In her debut book, A. V. Marraccini explores how we inhabit works of art, and how our sense of longing informs and changes our relationship to them. Intertwining fig wasps, Updike, Genet, Twombly, Rilke, jewel heists, and a vividly rendered panoply of histories and myths from classical antiquity, We the Parasites both tells a strange love story and makes a slantwise argument about reading with the body, and what it ultimately means to know, and to want.
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‘We the Parasites is my new favourite book, a dazzlingly erudite disquisition of the erotics of criticism, riven with knockout sentences and a luxuriant sensibility. A.V. Marraccini stops you in your tracks, urges you to think with her a while about the delicious joy of art, how we grow huge and terrifying on it, and how this thievery, this parasitism is necessary both for its continuance and for our own.’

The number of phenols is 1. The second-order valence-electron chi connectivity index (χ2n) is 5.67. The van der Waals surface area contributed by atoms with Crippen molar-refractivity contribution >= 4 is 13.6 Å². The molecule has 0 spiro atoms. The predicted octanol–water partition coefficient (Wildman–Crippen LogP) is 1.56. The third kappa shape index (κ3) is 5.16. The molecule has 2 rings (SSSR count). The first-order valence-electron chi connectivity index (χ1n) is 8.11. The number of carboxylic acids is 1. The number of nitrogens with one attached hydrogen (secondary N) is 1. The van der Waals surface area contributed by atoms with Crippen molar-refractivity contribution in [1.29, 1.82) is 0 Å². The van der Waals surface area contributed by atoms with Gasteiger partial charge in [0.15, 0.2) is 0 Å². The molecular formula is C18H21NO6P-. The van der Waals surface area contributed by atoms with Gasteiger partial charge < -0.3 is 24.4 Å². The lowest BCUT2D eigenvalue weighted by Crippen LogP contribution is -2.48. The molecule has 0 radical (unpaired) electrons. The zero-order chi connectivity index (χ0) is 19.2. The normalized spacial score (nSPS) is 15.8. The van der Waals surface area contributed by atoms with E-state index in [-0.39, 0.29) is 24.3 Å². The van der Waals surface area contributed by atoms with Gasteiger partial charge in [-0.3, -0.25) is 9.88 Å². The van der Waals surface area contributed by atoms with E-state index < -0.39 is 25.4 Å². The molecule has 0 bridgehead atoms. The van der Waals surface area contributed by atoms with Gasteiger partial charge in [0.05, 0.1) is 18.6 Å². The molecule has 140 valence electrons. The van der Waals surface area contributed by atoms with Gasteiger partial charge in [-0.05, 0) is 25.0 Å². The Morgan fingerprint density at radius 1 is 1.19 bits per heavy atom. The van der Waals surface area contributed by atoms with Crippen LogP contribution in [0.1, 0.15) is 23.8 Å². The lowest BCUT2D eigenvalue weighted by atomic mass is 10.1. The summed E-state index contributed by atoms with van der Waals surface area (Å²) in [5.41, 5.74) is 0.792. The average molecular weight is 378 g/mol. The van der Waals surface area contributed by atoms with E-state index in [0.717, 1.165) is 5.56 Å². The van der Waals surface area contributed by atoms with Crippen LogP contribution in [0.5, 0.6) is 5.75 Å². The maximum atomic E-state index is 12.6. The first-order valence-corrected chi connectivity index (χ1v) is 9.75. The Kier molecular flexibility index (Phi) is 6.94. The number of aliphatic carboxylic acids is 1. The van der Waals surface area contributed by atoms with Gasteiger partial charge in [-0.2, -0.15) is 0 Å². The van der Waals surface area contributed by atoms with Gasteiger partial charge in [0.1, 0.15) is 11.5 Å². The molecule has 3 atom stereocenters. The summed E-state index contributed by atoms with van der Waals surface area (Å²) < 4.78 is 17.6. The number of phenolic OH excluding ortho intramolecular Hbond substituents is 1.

Lauren Elkin, author of Flâneuse: Women Walk The City
‘In 1964, Sontag wrote: ‘In place of a hermeneutics we need an erotics of art.’ Since then, many works of criticism have paid lip service to this desideratum, but few have managed to achieve it. [...] In We the Parasites, encountering a work of art is not fixed as a safe looking at, but rather as an eating, a kissing, a being-seduced-by, a being-contaminated by, a being-infected-by that restores art and criticism to the dangerous adventure that it is.’
A.V. Marraccini is a critic, essayist, and historian of art. In addition to her scholarly work, she has written on both visual culture and literature for publications ranging from the TLS and the LARB to BOMB magazine and Hyperallergic.
We the Parasites by A. V. Marraccini